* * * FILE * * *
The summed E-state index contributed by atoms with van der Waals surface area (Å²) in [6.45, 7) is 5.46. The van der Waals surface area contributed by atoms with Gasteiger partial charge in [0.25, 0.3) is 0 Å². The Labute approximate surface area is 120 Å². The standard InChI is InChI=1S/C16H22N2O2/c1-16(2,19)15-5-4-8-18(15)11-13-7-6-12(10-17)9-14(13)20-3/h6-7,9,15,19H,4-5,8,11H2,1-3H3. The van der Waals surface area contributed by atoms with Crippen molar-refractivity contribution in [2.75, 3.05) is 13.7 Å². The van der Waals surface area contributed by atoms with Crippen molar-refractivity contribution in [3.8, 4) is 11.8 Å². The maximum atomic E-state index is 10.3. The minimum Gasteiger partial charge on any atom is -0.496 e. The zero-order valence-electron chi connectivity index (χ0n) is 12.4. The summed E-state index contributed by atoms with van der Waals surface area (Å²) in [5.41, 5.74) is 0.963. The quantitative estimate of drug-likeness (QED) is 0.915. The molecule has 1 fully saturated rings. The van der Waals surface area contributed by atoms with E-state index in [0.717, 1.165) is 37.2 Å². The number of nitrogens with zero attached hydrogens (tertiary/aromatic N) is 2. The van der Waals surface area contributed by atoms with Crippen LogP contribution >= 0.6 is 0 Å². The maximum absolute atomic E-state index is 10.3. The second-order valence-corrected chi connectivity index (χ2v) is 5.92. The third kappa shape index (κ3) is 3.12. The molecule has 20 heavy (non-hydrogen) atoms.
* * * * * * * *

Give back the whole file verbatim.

The summed E-state index contributed by atoms with van der Waals surface area (Å²) in [6.45, 7) is 5.46. The van der Waals surface area contributed by atoms with Gasteiger partial charge in [0.25, 0.3) is 0 Å². The Labute approximate surface area is 120 Å². The standard InChI is InChI=1S/C16H22N2O2/c1-16(2,19)15-5-4-8-18(15)11-13-7-6-12(10-17)9-14(13)20-3/h6-7,9,15,19H,4-5,8,11H2,1-3H3. The van der Waals surface area contributed by atoms with Crippen molar-refractivity contribution in [2.75, 3.05) is 13.7 Å². The van der Waals surface area contributed by atoms with Crippen molar-refractivity contribution in [3.8, 4) is 11.8 Å². The maximum atomic E-state index is 10.3. The minimum Gasteiger partial charge on any atom is -0.496 e. The zero-order valence-electron chi connectivity index (χ0n) is 12.4. The summed E-state index contributed by atoms with van der Waals surface area (Å²) in [5.41, 5.74) is 0.963. The quantitative estimate of drug-likeness (QED) is 0.915. The molecule has 1 fully saturated rings. The van der Waals surface area contributed by atoms with E-state index in [0.717, 1.165) is 37.2 Å². The number of nitrogens with zero attached hydrogens (tertiary/aromatic N) is 2. The van der Waals surface area contributed by atoms with Crippen LogP contribution >= 0.6 is 0 Å². The maximum absolute atomic E-state index is 10.3. The second-order valence-corrected chi connectivity index (χ2v) is 5.92. The third kappa shape index (κ3) is 3.12. The molecule has 20 heavy (non-hydrogen) atoms.